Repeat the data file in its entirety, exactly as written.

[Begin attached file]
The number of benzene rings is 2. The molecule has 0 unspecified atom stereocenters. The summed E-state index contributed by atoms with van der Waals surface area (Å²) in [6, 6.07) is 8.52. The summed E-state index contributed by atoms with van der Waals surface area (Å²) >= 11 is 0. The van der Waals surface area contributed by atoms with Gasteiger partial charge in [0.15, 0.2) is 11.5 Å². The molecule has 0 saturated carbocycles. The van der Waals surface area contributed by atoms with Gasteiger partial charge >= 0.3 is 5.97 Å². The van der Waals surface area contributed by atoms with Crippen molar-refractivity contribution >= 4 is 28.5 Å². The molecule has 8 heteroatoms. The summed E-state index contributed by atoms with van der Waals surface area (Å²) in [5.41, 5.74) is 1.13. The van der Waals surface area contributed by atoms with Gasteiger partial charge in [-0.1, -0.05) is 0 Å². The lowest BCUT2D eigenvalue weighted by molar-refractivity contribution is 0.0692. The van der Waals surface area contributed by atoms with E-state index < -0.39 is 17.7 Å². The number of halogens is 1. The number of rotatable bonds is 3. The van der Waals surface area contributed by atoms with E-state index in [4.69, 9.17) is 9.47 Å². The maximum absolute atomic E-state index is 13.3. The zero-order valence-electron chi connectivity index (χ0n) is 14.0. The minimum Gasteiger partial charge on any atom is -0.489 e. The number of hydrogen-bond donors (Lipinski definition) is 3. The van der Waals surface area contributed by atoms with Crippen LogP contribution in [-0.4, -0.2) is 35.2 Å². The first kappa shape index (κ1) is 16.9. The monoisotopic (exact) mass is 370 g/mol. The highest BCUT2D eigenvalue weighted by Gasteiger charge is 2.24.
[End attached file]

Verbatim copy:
The number of benzene rings is 2. The molecule has 0 unspecified atom stereocenters. The summed E-state index contributed by atoms with van der Waals surface area (Å²) in [6, 6.07) is 8.52. The summed E-state index contributed by atoms with van der Waals surface area (Å²) >= 11 is 0. The van der Waals surface area contributed by atoms with Gasteiger partial charge in [0.15, 0.2) is 11.5 Å². The molecule has 0 saturated carbocycles. The van der Waals surface area contributed by atoms with Gasteiger partial charge >= 0.3 is 5.97 Å². The van der Waals surface area contributed by atoms with Crippen molar-refractivity contribution >= 4 is 28.5 Å². The molecule has 8 heteroatoms. The summed E-state index contributed by atoms with van der Waals surface area (Å²) in [5.41, 5.74) is 1.13. The van der Waals surface area contributed by atoms with Gasteiger partial charge in [-0.1, -0.05) is 0 Å². The lowest BCUT2D eigenvalue weighted by molar-refractivity contribution is 0.0692. The van der Waals surface area contributed by atoms with E-state index < -0.39 is 17.7 Å². The number of halogens is 1. The number of rotatable bonds is 3. The van der Waals surface area contributed by atoms with E-state index in [4.69, 9.17) is 9.47 Å². The maximum absolute atomic E-state index is 13.3. The zero-order valence-electron chi connectivity index (χ0n) is 14.0. The minimum Gasteiger partial charge on any atom is -0.489 e. The number of hydrogen-bond donors (Lipinski definition) is 3. The van der Waals surface area contributed by atoms with Crippen LogP contribution in [-0.4, -0.2) is 35.2 Å². The first kappa shape index (κ1) is 16.9. The monoisotopic (exact) mass is 370 g/mol. The highest BCUT2D eigenvalue weighted by Gasteiger charge is 2.24.